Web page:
Celebrating my heritage while finding my community at Douglas
By Aly Hillaby, Bachelor of Social Work student
June became National Aboriginal History Month in 2009, and in 2017, the name changed to National Indigenous History Month. The change is significant because the word “Indigenous” is recognized internationally in the United Nations Declaration on the Rights of Indigenous Peoples (UNDRIP), which was created in 2007 after two decades of negotiations. The UNDRIP is a comprehensive guide that sets out minimum standards required to protect the individual and collective rights of Indigenous peoples in terms of culture, language, health, education, employment, protection of traditional lands and their right to participate in decision-making.
Acknowledging the cultures and contributions of Indigenous Peoples
Since 1996, National Indigenous Peoples Day on June 21 has celebrated and acknowledged the diverse cultures and contributions of the First Nations, Metis and Inuit peoples in Canada. June 21 was chosen because it is around the summer solstice, the longest day of the year and a day that is important for many Indigenous peoples and communities. Across Canada, this day is celebrated with cultural performances, activities, arts and other events that recognize the contributions of Indigenous people.
With many events being held virtually this year, Douglas College students and other community members can take this opportunity to participate and increase their understanding of the diverse cultures, arts, traditions, worldviews, languages, experiences and histories of Indigenous peoples.
New ways of learning and growing
Experiencing aspects of our own and different cultures is a great way to continue to grow. Growing up, my main source of knowledge about my Indigenous roots was through the education system. I found that education about Indigenous people often paints them in one general stroke – thus losing important details about what makes each group unique.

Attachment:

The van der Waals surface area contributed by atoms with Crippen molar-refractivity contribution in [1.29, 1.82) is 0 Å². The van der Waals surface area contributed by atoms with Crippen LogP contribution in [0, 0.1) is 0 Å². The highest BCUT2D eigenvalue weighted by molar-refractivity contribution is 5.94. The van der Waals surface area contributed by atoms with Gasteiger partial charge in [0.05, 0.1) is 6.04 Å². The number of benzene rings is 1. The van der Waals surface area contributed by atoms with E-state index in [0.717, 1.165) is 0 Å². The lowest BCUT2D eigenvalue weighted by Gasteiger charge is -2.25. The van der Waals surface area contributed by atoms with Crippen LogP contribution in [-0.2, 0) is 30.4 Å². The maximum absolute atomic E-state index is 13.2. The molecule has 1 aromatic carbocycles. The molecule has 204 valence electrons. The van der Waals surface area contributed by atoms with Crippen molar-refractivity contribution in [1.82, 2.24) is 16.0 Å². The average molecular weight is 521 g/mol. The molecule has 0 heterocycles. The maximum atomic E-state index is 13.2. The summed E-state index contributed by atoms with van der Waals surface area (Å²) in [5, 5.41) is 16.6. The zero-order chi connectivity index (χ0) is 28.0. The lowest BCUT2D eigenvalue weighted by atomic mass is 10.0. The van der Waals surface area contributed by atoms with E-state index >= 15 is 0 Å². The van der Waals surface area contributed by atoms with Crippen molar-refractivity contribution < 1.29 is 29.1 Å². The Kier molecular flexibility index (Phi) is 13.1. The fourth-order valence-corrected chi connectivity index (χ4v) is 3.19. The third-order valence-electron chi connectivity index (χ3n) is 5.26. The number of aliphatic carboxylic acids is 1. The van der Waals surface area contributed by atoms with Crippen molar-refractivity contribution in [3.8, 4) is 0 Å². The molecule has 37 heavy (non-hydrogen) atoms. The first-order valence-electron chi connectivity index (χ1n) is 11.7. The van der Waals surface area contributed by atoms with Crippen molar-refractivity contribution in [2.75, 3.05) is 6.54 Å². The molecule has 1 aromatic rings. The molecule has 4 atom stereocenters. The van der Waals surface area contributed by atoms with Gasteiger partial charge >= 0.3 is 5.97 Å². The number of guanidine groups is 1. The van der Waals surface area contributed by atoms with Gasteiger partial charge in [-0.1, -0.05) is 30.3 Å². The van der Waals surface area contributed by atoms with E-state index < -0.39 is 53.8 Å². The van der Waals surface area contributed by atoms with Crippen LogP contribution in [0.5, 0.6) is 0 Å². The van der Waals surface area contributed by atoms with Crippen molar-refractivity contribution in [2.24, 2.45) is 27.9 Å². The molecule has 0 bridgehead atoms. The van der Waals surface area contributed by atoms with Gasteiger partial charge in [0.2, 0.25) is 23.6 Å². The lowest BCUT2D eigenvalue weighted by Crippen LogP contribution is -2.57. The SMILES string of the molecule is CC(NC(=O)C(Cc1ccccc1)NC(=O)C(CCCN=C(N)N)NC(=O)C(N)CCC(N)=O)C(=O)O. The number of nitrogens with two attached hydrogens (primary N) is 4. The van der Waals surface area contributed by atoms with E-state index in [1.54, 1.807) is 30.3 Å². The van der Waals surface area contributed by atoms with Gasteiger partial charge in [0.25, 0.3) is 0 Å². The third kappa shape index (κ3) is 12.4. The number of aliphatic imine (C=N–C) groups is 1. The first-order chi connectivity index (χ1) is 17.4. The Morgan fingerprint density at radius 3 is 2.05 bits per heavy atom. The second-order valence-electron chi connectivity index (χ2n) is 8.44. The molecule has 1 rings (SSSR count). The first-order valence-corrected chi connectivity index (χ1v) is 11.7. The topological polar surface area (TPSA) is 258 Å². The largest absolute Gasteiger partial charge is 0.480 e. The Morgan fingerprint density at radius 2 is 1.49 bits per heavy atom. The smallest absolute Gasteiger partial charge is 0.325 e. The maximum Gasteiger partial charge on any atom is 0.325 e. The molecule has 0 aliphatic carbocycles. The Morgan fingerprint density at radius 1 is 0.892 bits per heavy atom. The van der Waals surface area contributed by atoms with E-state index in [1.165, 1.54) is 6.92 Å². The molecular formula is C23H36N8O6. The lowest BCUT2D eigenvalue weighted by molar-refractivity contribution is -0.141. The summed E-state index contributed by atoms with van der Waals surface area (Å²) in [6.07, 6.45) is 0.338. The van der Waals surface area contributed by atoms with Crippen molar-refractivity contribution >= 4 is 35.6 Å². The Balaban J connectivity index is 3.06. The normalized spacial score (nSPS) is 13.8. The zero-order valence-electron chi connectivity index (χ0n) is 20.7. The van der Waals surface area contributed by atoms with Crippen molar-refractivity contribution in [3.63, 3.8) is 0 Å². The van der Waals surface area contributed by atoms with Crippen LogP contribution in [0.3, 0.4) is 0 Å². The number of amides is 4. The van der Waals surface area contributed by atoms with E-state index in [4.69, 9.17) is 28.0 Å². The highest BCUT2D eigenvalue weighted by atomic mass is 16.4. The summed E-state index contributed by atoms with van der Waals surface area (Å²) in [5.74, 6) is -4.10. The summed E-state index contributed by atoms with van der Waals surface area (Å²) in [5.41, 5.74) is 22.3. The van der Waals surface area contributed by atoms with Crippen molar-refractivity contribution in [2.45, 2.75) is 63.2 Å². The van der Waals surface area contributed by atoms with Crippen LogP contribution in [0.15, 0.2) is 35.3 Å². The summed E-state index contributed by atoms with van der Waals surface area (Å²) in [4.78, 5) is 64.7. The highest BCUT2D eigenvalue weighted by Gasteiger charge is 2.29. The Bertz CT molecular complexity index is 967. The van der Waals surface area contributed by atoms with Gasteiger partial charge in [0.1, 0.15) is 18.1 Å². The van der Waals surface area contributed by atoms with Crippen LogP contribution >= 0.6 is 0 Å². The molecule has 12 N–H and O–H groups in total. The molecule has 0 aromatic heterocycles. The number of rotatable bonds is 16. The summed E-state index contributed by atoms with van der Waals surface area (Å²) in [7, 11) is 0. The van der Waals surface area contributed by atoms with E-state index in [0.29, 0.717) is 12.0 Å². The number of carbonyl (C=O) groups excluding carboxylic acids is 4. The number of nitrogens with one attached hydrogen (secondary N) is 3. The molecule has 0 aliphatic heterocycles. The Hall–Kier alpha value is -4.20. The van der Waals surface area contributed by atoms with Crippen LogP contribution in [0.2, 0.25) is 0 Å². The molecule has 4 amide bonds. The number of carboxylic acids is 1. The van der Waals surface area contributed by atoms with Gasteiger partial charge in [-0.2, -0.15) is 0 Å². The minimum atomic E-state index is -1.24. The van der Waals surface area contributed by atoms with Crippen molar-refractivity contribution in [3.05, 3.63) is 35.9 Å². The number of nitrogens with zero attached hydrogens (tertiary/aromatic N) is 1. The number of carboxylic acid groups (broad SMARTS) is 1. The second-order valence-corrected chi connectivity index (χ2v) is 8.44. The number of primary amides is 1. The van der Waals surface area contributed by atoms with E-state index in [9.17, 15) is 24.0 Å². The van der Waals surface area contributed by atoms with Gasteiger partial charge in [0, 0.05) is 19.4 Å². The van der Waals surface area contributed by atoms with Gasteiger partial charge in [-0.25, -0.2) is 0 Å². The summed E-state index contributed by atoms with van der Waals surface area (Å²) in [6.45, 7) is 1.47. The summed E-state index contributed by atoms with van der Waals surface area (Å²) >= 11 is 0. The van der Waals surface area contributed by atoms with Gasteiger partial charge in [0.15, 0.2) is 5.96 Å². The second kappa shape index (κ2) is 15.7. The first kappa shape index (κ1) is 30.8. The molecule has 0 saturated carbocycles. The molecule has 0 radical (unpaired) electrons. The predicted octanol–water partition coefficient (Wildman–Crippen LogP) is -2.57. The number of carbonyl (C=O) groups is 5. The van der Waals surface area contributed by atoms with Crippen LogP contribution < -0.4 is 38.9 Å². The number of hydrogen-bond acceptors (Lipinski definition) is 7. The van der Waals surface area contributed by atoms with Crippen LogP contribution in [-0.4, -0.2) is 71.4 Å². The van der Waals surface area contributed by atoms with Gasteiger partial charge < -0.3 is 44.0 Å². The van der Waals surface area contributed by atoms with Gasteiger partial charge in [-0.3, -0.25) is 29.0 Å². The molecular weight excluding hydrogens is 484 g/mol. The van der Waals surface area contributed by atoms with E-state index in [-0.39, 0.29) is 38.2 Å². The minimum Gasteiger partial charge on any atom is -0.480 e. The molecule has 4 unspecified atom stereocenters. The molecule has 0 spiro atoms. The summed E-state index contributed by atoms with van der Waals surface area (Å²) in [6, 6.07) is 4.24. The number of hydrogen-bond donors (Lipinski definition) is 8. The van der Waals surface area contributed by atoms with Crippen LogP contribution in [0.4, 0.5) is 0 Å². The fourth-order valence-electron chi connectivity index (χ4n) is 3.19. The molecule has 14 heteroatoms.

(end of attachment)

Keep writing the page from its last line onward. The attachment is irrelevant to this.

National Indigenous History Month and National Indigenous Peoples Day present an opportunity to learn about the history and diversity of Indigenous peoples, and to recognize the strength and resilience that generations have shown in order to uphold, pass down and reclaim cultural knowledge and traditions. Taking the initiative to learn more about different Indigenous cultures and groups may help you have a better understanding of yourself and others. My journey at Douglas College involved this type of learning and growth.
The welcoming environment of Indigenous Student Services
My experiences as an Indigenous student at Douglas have been incredible. Indigenous Student Services (ISS) feels like a community. I came across ISS when I was looking for a quiet place to study at the New Westminster Campus. Ever since then, I have stayed connected. I found a welcoming environment where I had opportunities to not only learn more about my culture, but grow as a person.
When I moved from the New Westminster Campus to the Coquitlam Campus, I was worried because I felt like I was losing a place where I belonged. Luckily, my hesitations were unfounded. I found the same type of environment at the Coquitlam Campus and got to know many more wonderful people. I felt heard and encouraged. It’s a place I go and say hi to people in between classes, check in with staff, grab myself a coffee and just unwind or talk about things going on with the people around me.
The ISS team encouraged me to participate in events that came up at the school, organized lunches and events and updated me about things going on in the community that I was interested in.
Throughout this past year, I still go to ISS to work or study because it is such a great place. I’m excited for when we can be back in person, and I can see everyone’s welcoming faces again.
If you want to learn more about Indigenous culture, art and history, here are some resources to check out: